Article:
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Returning to work after treatment for haematological cancer : findings from Australia

journal contribution
posted on 2017-12-06, 00:00 authored by Pamela Mcgrath, B Hartigan, Hamish Holewa, M Skaparis
Purpose: Despite the personal and economic importance of the issue of returning to work after cancer treatment, there are major limitations in the research literature on the topic. Indeed, in relation to the focus of the present article, the experience of return to work for Australian haematology patients, there is little research available.Methods The return-to-work findings are a sub-set from a study examining survivorship issues conducted through indepth, qualitative interviews with a state-wide sample (n=50) of individuals who were at least 1 year post-treatment for haematological malignancy.Results: There were three groups identified in relation to employment: (1) those who were retired and work was not an issue, (2) those who had successfully re-entered the workforce and (3) those who wanted to work but were finding the process of return-to-work difficult. It is the third group that is the major focus for this paper.Conclusions: The clear indications are that group 3 requiresassistance with return-to-work and were vulnerable to a range of psychosocial distress caused by inability to return to employment. Supportive care strategies to assist return to employment are provided.Relevance of manuscript to inform research, policies and/or programs: Current improvements in cancer treatments have not only increased the number of cancer survivors but also peoples’ ability to work during and following treatment. Maximising opportunities for cancer patients to return to work is a significant concern not only for individuals and employers but also economically for society. The findingsreported in this article explored the individual story of arange of individuals with haematological malignancies in relation to their desire and efforts to return to work. Importantly, the findings not only provide insights on the work re-entry challenges faced by such individuals but also posit supportive care service delivery solutions to assist those who are vulnerable and frustrated in their efforts to find employment.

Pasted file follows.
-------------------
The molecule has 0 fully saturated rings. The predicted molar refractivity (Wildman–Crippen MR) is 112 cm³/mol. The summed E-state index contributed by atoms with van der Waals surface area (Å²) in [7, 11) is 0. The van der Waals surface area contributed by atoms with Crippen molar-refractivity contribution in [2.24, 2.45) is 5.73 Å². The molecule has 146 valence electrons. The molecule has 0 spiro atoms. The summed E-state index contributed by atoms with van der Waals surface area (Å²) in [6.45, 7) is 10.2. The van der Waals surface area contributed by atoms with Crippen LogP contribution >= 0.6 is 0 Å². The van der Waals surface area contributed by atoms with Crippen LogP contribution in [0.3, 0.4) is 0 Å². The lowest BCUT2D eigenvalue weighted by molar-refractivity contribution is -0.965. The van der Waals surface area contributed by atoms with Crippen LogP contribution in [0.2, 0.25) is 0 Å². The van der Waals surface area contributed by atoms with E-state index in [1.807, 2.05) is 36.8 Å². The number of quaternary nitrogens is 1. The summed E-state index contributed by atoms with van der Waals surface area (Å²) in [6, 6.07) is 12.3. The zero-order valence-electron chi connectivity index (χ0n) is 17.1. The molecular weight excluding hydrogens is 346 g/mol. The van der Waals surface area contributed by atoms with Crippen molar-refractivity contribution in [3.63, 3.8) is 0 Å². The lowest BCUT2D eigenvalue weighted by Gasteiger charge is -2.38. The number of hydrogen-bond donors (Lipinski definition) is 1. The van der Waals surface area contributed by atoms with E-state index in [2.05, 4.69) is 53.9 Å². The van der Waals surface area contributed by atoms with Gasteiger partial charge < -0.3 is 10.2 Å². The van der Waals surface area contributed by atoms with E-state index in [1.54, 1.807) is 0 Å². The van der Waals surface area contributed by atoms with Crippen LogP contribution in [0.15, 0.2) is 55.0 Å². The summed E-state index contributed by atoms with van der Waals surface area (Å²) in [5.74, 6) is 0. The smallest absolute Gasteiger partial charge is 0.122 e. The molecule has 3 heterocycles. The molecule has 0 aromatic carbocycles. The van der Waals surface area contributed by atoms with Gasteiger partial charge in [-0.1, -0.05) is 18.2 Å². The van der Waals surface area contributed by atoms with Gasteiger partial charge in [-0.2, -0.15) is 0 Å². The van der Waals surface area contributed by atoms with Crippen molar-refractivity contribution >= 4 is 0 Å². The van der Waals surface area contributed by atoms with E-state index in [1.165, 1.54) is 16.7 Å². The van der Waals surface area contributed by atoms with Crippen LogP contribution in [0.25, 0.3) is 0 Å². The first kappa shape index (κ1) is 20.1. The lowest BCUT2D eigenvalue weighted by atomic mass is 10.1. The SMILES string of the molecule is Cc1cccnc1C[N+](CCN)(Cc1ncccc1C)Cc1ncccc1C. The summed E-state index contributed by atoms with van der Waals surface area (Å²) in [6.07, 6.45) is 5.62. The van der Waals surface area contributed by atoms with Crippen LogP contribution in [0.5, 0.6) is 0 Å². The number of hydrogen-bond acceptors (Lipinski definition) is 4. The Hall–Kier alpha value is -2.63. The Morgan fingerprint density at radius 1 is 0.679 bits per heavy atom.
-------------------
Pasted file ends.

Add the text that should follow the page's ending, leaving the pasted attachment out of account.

Category 1 - Australian Competitive Grants (this includes ARC, NHMRC)




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New York, USA





Peer Reviewed

  • Yes

Open Access

  • No

External Author Affiliations

Griffith University; Institute for Health and Social Science Research (IHSSR); Leukaemia Foundation of Queensland;

Era Eligible

  • Yes


Supportive care in cancer.